At defensive tackle, Colby Whitlock will be missed, but not by me. Three hundred pound fire hydrants with methamphetamine motors cause a lot of desmadre. Ask David Snow. Former prep star Delvon Simmons was a highly touted four star DT that would be just what the doctor ordered for the position, but he’s having clearing house issues so the Red Raiders lack depth on the interior. Tubbs hopes they can be filled by JUCO transfer Donald Langley Air Force Base. He’ll be flanked by Kerry Hyder. They go 265 and 260 respectively. Hyder is playing out of position out of necessity. Texas Tech fans are as excited about this pair as my writing indicates.

(Editor's note: Delvon Simmons was actually cleared to play yesterday so the Red Raiders are instantly better up the middle with the added depth.)

The unit itself should be stout if offenses are behind the chains or if they employ a pass happy style with no credible running threat. Baylor will struggle with this group while the Aggies should have their way. Pass rushing shouldn’t be a problem but DT is a glaring weakness until Simmons finds a way in or Langley and Hyder take some vitamin TCU.

At linebacker, Cqulin Hubert (no typo no homo) played last year as a true freshman at MLB and he’s among the fastest LB’s Tech has ever had. But you knew that when you read his first name. Blake Dees Nutz came in the spring and he’s the starting SLB. He had offers from defensive juggernauts like Troy, Southern Miss, and South Alabama outside of Tech. These guys go 235 and 225 pounds, respectively (or disrespectfully), so they may not be much help as run stuffers. Playing a 4-2-5 Gary Patterson style defense won’t help either. I’m not sure how Tubby will be able to keep his smallish LB’s clean enough to make plays given their weakness up front, but I’m assuming outnumbering the point of attack with nickel and dime packages and other bargain forms of currency may be the gin & hemlock tonic to that problem up front. Robbing Peter so you can tackle Paul will come back to bite you, though.

In their base 4-2-5 the Red Raiders start Derrick Mays and Trey Porter at corner back. Mays is a converted receiver who can run, but can he tackle? He’s only started two or three games so there isn’t much of a book on his ability to hold up in the runnning game. I’m wondering how easy it will be for opposing OC's to scheme this 180 lb offensive minded soph into the force man on a running play given the unit's other deficiencies. That said, Mays is potentially the Red Raiders’ best cover guy and certainly its most athletic DB. Trey Porter is a bigger guy who is probably better suited for safety but he has to play cornerback out of necessity. His backup is a walk-on Finance major who, in his spare time, debates currency arbitrage with Tech punter Ryan Erxleban.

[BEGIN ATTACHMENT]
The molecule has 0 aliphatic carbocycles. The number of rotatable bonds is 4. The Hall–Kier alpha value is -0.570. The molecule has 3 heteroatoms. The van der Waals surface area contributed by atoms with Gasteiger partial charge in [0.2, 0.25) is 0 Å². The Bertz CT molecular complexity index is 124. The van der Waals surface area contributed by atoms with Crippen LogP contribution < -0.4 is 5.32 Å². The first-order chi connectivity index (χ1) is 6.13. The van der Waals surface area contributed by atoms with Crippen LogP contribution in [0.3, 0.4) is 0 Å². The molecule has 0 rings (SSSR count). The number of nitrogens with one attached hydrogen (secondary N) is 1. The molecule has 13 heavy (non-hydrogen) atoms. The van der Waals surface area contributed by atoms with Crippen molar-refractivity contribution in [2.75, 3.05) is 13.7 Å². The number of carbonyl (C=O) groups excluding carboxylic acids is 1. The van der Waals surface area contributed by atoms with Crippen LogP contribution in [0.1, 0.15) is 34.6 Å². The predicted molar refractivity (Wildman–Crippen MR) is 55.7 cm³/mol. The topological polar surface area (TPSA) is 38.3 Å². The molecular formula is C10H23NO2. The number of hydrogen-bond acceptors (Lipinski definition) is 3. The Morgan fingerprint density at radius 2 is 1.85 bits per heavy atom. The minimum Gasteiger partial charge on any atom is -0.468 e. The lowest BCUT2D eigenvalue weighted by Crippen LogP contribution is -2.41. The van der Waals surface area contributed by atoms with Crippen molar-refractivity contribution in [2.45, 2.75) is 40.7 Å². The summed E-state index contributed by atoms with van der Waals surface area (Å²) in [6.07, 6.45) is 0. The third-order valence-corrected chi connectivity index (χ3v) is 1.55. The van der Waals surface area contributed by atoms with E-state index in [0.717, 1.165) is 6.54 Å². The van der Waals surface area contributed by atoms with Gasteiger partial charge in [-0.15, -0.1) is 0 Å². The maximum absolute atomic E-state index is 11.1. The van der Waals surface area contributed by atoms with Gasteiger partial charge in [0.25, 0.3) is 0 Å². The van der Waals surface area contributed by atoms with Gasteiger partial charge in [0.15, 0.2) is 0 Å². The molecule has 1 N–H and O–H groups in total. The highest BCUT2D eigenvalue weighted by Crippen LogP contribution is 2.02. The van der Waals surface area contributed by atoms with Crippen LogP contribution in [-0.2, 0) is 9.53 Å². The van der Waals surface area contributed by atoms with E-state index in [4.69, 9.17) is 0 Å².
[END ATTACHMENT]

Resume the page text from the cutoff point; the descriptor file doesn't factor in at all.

The Red Raider Free Safety is DJ Johnson and he’s benefited the most from the defensive scheme change. He’s actually a terrific fit in the new system and he may be Tech’s most productive secondary player for the season. At least that's what the Tech grad dancer at Treasures told me last week. SS Terrance Bullit, brother of NFL player and former Aggie Melvin Bullit has a great frame and explosive blood lines--much like Mark Mangino. My guess is that Bullit will need to get nosey in the run game to help offset the Red Raiders' weakness up front. This will put some pressure on Brett Dewhurst who Texas Tech lists as the starting WS or white safety weak safety in the 4-2-5. I’ve never seen him play but he’s the QB of the secondary. Every team needs a Blake Gideon apparently.

Overall, I think this team should be able to mitigate its obvious run deficiencies simply because it plays in a pass happy conference. Offensively, Seth Doege is surrounded by a really good group of linemen and skill players alike. The Red Raiders will score points in bunches if Doege can live up to his high school billing. If he implodes, don’t be surprised if the fan base calls for redshirt freshman phenom Scotty Young.

Looking at the schedule I don’t see a loss in the first four ballgames mainly because Texas State, New Mexico, Nevada, nor Kansas can mount a credible rushing attack. The next three games include two sure losses at home to Texas A&M and at Oklahoma. Kansas State will be a difficult game at Jones Stadium because Snyder should be able to scheme a running game. Plus the game is sandwiched between TAMU and OU. Iowa State should be a win, but the final four games in November will be difficult. Catching Texas that late in the season in Austin is a loss, followed by losses at home to a top 10 Oklahoma State squad and a roadie at Missouri. Based on matchups, I think Baylor is beatable at Jerry’s World but this is at best a 50/50 game for Tech. If you consider the finale to be a loss in your calculus, that means that Kansas State is the lynch pin game for bowl eligibility, but for some reason 7 and 5 sounds about right.

Go ahead and swing your sword Tech fans. I'm ready.